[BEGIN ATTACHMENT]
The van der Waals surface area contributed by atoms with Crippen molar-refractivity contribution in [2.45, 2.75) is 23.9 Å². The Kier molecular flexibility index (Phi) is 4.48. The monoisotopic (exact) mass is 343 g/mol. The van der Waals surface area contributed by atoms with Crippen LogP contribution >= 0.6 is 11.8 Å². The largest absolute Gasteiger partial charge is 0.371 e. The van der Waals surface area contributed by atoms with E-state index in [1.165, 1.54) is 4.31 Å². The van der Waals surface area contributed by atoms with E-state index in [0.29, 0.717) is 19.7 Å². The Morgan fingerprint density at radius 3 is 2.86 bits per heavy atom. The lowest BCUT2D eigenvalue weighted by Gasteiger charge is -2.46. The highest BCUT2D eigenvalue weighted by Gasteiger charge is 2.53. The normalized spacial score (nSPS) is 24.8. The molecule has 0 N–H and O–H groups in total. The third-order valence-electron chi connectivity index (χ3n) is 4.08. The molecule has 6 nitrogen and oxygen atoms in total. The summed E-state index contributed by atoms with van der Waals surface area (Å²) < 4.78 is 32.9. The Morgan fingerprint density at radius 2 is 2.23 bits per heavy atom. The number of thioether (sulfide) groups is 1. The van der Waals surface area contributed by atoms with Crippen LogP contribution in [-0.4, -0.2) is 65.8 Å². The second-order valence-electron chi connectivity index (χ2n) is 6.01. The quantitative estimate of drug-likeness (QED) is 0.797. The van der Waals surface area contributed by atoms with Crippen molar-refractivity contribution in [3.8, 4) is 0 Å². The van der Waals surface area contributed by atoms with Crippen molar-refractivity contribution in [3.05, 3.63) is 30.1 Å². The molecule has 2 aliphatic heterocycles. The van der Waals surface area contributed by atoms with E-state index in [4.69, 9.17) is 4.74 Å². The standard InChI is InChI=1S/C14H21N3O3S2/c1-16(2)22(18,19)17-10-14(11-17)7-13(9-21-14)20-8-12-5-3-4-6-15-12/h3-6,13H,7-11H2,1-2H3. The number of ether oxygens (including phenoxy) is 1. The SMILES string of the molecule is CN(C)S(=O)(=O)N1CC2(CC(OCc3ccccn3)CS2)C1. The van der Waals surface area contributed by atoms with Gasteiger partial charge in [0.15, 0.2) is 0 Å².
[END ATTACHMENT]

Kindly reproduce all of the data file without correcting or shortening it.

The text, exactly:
The van der Waals surface area contributed by atoms with Crippen molar-refractivity contribution in [2.45, 2.75) is 23.9 Å². The Kier molecular flexibility index (Phi) is 4.48. The monoisotopic (exact) mass is 343 g/mol. The van der Waals surface area contributed by atoms with Crippen LogP contribution >= 0.6 is 11.8 Å². The largest absolute Gasteiger partial charge is 0.371 e. The van der Waals surface area contributed by atoms with E-state index in [1.165, 1.54) is 4.31 Å². The van der Waals surface area contributed by atoms with E-state index in [0.29, 0.717) is 19.7 Å². The Morgan fingerprint density at radius 3 is 2.86 bits per heavy atom. The lowest BCUT2D eigenvalue weighted by Gasteiger charge is -2.46. The highest BCUT2D eigenvalue weighted by Gasteiger charge is 2.53. The normalized spacial score (nSPS) is 24.8. The molecule has 0 N–H and O–H groups in total. The third-order valence-electron chi connectivity index (χ3n) is 4.08. The molecule has 6 nitrogen and oxygen atoms in total. The summed E-state index contributed by atoms with van der Waals surface area (Å²) < 4.78 is 32.9. The Morgan fingerprint density at radius 2 is 2.23 bits per heavy atom. The number of thioether (sulfide) groups is 1. The van der Waals surface area contributed by atoms with Crippen LogP contribution in [-0.4, -0.2) is 65.8 Å². The second-order valence-electron chi connectivity index (χ2n) is 6.01. The quantitative estimate of drug-likeness (QED) is 0.797. The van der Waals surface area contributed by atoms with Crippen molar-refractivity contribution in [3.8, 4) is 0 Å². The van der Waals surface area contributed by atoms with Crippen molar-refractivity contribution in [3.05, 3.63) is 30.1 Å². The molecule has 2 aliphatic heterocycles. The van der Waals surface area contributed by atoms with E-state index in [4.69, 9.17) is 4.74 Å². The standard InChI is InChI=1S/C14H21N3O3S2/c1-16(2)22(18,19)17-10-14(11-17)7-13(9-21-14)20-8-12-5-3-4-6-15-12/h3-6,13H,7-11H2,1-2H3. The number of ether oxygens (including phenoxy) is 1. The SMILES string of the molecule is CN(C)S(=O)(=O)N1CC2(CC(OCc3ccccn3)CS2)C1. The van der Waals surface area contributed by atoms with Gasteiger partial charge in [0.15, 0.2) is 0 Å².